Douglas Carswell, the Eurosceptic Conservative MP for Clacton, seems to have been overwrought by his own sense of morality. It appears to have hamstrung him, for, writing in his Telegraph column yesterday, he lamented:

“My every instinct makes me want to vote against HS2; the cost, the corporate vested interests lined up behind it, the Whitehall group-think. But I cannot. Why? On page 23 of the Conservative manifesto, on which I stood for election in 2010, is a straight forward promise to support the ruddy thing.”

Clearly battling with himself, Carswell’s internal turmoil spills out onto the page:

““But being in a Coalition means all sorts of broken promises,” someone will write in the comment thread below. “Politicians say one thing before the election and another after all the time”. Indeed. But must we all be like that? And if we don’t keep the promises we made in our last manifesto, why should anyone believe what we write in our next?”

This may come as a shock to poor Mr Carswell, but thanks to a slew of broken promises, people already don’t believe what politicians write in their manifestos. And the blame for that can be placed squarely at the feet of his leader, ‘Cast Iron Dave’.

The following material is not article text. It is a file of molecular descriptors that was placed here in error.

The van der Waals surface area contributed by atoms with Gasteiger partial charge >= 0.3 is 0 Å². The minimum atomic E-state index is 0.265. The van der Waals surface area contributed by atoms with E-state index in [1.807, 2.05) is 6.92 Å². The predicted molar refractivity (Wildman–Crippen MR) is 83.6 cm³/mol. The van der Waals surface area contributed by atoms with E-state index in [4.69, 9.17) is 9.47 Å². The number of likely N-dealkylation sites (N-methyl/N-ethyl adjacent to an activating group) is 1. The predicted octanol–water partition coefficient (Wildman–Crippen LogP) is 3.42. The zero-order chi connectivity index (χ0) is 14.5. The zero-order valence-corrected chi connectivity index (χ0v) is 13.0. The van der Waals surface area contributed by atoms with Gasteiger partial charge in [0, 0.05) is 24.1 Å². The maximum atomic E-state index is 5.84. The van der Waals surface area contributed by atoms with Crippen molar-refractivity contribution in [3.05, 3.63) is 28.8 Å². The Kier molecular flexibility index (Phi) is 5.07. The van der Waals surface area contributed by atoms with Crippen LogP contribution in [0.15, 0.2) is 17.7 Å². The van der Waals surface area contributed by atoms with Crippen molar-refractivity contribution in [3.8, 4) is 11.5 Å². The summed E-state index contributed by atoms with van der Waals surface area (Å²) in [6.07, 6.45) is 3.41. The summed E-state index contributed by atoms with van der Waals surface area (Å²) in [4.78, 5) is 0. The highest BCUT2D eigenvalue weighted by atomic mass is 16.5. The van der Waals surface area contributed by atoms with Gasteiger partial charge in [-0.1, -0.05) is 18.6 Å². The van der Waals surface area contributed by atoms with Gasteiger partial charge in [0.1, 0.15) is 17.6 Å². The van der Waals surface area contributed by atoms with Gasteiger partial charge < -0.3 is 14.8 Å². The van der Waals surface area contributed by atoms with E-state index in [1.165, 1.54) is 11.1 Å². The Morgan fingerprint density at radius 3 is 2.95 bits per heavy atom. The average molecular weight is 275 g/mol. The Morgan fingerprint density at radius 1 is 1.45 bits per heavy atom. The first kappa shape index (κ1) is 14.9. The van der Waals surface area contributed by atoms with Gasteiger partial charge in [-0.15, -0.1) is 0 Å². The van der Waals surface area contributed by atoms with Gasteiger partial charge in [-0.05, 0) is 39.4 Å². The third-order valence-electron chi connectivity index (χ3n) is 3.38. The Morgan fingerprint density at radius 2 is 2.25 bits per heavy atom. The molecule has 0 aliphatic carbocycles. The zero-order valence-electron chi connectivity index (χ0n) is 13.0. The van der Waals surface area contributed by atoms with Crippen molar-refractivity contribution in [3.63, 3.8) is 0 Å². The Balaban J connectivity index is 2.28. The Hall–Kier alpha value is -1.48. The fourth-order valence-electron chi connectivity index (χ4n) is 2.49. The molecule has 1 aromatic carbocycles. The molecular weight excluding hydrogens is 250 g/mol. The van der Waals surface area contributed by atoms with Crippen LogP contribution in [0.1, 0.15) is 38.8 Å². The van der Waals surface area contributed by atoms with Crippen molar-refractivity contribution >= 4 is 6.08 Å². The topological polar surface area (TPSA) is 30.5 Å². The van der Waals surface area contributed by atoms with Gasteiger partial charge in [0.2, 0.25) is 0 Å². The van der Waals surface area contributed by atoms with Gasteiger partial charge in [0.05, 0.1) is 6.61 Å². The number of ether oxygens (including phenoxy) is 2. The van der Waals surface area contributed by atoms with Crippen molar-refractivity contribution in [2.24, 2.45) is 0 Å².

Not only did Cameron renege on his promise for a referendum, he also solemnly intoned that he had ‘no plans’ to redefine marriage, three days before the 2010 general election. Just 18 months later, he declared to his party conference “I support gay marriage because I’m a Conservative.”

In fact, Cameron has made quite a habit of ‘changing his mind’. The Sunday Telegraph uncovered no less than ten clear promises in his leader’s speeches which have subsequently been broken or not acted upon, including abolishing the Human Rights Act and replacing it with a Bill of Rights; cutting EU red tape; a clampdown on bogus migrants; and the restoration of three army battalions “that should never have been abolished”.

Carswell entered the Commons in 2005 with a majority of just 920. In 2010, this increased to over 12,000 when UKIP failed to run a candidate against him. His integrity is not under question – indeed, Britain might be a happier place were more MPs as clearly troubled by their conscience as Carswell is by his. But his naivety does his constituents, who will be shelling out £1000 per family to pay for this white elephant, no good.

This is a fine illustration of why the Unite the Right campaign is flawed, perhaps fatally so: voters need to have confidence that they are voting for a manifesto they believe in, and for MPs whom they trust to uphold it. It’s not good enough to ask someone to vote for an MP who might be persuaded to ignore a poor manifesto and rebel against their leader – after all, they may be gripped by similar attacks of conscience should a ministerial role come vacant.

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